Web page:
Published January 13, 2015
Do you trade stocks more often than most people change their socks? Then you need to understand how Uncle Sam views your habit. Otherwise, come April 15, you'll be suddenly confronted with a mountain of paperwork. And those profits? Well, they'll seem a lot smaller once the Internal Revenue Service has taken its share.
There are, however, some strategies that active investors can use to reduce their tax bills — and make life much more pleasant come tax season. Here's what you need to know about them.
Trader vs. Investor
In the world of taxes, "trader" and "investor" each has a special meaning that carries with it some pluses and minuses. Most individuals — even those who trade a few times a week — are, by the IRS's definition, investors. But if you spend your days buying and selling stocks like a hedge fund manager, then you are probably a trader, a title that can save you big bucks at tax time. How? By allowing you to fully deduct all your investing expenses, such as newsletter subscriptions, your home office and your computer equipment.
So what are you, you ask, a trader or an investor? This is one of the fuzziest areas of our fuzzy tax code. "The question is clear; the answer is not," says Don Roberts, an IRS spokesman. The only way to define your status is to go by the guidelines laid out in several court cases that have addressed the question.
The courts say you are a trader if:
• You spend lots of time trading. Preferably, you don't have a regular full-time job. (My reading is, you can also be a part-time trader, but you had better be buying and selling a handful of stocks just about every day.)
• You have established a regular and continuous pattern of making lots of trades (several almost every day the markets are open).
• Your goal is to profit from short-term market swings rather than from long-term gains or dividend income.
If you think you qualify and want to know the nitty-gritty of the rules, see More Tax Tips for Day Traders. If you're not so sure, here's how I think these court cases apply to the real world. Say you spend 10 hours a week trading and total about 200 sales a year, all within a few days of your purchase. In my book, you're an investor, not a trader. You are not spending enough time or trading often enough to satisfy the IRS. How about 20 hours a week and 1,000 short-term trades? I think that amount of time and trading gets you there. If you spend 30 hours a week, make 5,000 short-term trades a year and don't have a full-time job, even the IRS should agree without a fight. If you choose, you can actually be both a trader and an investor. You must segregate your long-term holdings by identifying them as such in your records on the day you buy in. Then they won't "taint" your trader status.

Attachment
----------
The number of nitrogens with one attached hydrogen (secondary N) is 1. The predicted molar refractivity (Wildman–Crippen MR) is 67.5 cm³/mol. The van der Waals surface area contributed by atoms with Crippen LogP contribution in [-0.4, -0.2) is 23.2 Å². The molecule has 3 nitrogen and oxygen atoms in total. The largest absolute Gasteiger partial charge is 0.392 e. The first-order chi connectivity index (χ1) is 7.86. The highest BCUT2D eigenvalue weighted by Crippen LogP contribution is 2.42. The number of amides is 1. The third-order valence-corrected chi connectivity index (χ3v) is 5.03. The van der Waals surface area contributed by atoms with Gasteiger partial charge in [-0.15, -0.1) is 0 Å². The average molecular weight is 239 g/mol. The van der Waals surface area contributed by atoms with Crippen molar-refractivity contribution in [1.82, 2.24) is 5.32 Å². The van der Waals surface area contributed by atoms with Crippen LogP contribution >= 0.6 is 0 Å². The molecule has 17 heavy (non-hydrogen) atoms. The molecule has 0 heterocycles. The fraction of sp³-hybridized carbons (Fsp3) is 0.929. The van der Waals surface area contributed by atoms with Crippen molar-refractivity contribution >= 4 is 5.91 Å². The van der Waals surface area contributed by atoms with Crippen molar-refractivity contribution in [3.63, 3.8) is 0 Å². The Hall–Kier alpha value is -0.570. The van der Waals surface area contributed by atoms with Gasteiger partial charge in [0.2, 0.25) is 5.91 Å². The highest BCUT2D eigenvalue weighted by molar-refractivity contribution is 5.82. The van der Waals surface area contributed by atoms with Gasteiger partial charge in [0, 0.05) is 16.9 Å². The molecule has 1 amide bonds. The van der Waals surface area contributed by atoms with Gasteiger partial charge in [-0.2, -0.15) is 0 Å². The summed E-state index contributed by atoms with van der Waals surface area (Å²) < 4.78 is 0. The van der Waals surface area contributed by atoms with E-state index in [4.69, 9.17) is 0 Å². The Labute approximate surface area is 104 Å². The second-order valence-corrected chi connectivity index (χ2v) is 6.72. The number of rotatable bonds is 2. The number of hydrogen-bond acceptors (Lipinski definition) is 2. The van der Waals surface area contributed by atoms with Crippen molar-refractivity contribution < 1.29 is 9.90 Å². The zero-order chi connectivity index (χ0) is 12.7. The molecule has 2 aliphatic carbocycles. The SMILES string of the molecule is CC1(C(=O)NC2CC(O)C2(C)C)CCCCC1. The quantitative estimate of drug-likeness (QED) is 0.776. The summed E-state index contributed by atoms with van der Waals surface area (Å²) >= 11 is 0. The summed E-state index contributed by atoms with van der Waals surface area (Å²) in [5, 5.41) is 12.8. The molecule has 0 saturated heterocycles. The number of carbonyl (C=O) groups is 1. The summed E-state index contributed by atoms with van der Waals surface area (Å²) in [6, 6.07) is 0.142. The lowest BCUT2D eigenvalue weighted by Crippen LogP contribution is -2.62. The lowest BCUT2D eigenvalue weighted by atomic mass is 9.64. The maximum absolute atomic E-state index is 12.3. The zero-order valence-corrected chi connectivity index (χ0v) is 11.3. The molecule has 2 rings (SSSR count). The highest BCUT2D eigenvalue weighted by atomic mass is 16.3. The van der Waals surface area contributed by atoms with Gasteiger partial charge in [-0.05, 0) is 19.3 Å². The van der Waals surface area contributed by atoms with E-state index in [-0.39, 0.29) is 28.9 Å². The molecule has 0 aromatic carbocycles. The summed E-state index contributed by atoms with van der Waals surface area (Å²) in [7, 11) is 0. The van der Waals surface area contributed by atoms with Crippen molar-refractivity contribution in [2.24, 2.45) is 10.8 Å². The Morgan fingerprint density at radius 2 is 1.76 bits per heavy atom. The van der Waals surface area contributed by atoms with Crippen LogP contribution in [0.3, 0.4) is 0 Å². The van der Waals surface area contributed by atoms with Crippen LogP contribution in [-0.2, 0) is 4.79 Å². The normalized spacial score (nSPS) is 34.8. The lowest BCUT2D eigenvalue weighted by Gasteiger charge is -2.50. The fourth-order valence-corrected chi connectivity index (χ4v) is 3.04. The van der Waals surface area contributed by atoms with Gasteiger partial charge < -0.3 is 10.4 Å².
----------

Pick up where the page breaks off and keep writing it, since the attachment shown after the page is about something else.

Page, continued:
If you've passed these mushy hurdles and qualify as a trader, here's your reward. According to the tax law, traders are in the business of buying and selling securities. From the IRS's perspective, you are self-employed in this activity, meaning you can deduct all your investing expenses on Schedule C, like any other sole proprietor. This is great, because investors have to account for these expenses on Schedule A, where they can write off only the amount that exceeds 2% of their adjusted gross income. Plus Schedule C writeoffs reduce your adjusted gross income, which raises the odds that you can fully deduct all your personal exemptions and take advantage of other tax goodies.
You can also deduct your margin account interest on Schedule C and probably take an immediate writeoff of up to $105,000 for 2005 ($102,000 for 2004) for equipment used in your trading activities more than 50% of the time (computer stuff, desk, bookshelves, fax machine, etc.; it's called a Section 179 writeoff). Home-office deduction? Sure, as long as you use the space regularly and exclusively for trading and the deduction doesn't throw you into a net loss position. Finally, you don't have to pay self-employment tax on your net profit, because capital gains are exempted. All in all, a pretty good deal.